Ong Bak 3 gives us the concluding chapter of the Ong Bak trilogy, and it’s a good thing too, because Ong Bak 3 is easily the worst of the movies. In case it hasn’t become clear by now, the only reason to watch a Tony Jaa movie is the action sequences, and Ong Bak 3 barely has any to speak of. In a 90 minute film, maybe 15 minutes are dedicated to fights. In a Tony Jaa film, anything less than a half hour of fights is a tragedy.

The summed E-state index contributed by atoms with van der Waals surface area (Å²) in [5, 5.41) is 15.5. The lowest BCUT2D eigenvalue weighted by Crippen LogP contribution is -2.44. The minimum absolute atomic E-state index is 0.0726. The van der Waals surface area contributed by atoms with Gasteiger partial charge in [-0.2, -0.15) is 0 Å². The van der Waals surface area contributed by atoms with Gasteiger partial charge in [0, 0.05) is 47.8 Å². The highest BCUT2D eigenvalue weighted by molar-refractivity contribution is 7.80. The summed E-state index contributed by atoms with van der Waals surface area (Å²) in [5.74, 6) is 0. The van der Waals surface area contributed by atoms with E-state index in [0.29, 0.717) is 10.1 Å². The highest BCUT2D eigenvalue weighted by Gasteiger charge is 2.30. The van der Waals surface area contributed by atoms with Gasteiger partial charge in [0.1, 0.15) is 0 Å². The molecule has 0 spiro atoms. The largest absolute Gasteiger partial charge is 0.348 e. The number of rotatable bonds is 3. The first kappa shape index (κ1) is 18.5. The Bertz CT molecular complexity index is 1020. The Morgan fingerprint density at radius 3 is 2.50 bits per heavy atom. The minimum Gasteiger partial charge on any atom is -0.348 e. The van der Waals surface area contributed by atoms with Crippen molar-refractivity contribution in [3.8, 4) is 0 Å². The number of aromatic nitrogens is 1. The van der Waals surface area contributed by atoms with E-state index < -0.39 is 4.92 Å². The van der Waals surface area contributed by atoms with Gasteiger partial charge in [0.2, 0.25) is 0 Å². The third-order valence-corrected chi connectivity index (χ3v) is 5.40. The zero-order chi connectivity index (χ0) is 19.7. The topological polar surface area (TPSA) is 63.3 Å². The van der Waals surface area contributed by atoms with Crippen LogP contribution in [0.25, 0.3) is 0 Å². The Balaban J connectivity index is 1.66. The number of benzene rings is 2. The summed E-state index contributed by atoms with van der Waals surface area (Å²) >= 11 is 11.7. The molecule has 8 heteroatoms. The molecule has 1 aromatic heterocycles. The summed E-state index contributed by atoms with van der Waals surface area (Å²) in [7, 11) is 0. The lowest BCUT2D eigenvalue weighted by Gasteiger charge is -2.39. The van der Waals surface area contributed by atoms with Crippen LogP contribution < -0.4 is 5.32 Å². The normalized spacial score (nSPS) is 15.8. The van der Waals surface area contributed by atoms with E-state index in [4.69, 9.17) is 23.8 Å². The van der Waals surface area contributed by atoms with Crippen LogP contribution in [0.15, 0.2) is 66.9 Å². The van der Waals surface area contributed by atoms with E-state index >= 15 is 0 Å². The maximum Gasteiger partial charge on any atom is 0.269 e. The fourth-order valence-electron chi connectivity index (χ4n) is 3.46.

Ong Bak 3 picks up directly after Ong Bak 2. Tien is captured and tortured again and again by the evil lord, breaking most of his bones. Somewhere in there, the evil lord gets cursed and begins fearing for his life as he is tormented by a Crow-like warrior who popped up briefly during the final fight of Ong Bak 2, but didn’t even say anything before leaving. Just before Tien is finally executed, a messenger arrives declaring that he has been ordered to return Tien to his village. Meanwhile, the Crow guy is revealed to be some kind of evil wizard who embues himself with black magic powers. The few Pha Beek Khrut that Tien didn’t kill invade the village where he is being tended to and try to assassinate him, but are fended off by some of the local martial artists. Tien still dies but is resurrected by a local necromancer, except Tiens bones are all broken, so he has to reset them by stretching. Then he grows a beard, re-learns martial arts, and sets off to fight the evil lord. Only by now the evil lord has been killed by the Crow guy, and in one of the best scenes of the movie, the Crow dude decapitates the lord and the lord’s severred head curses him! The film ends with a prolonged fight scene between the Crow guy and Tien, and after Tien rewinds time to avoid being killed by a thrown spear, lightning strikes the Crow guy and Tien does him in. Somewhere in there, the Buddha from Ong Bak is forged.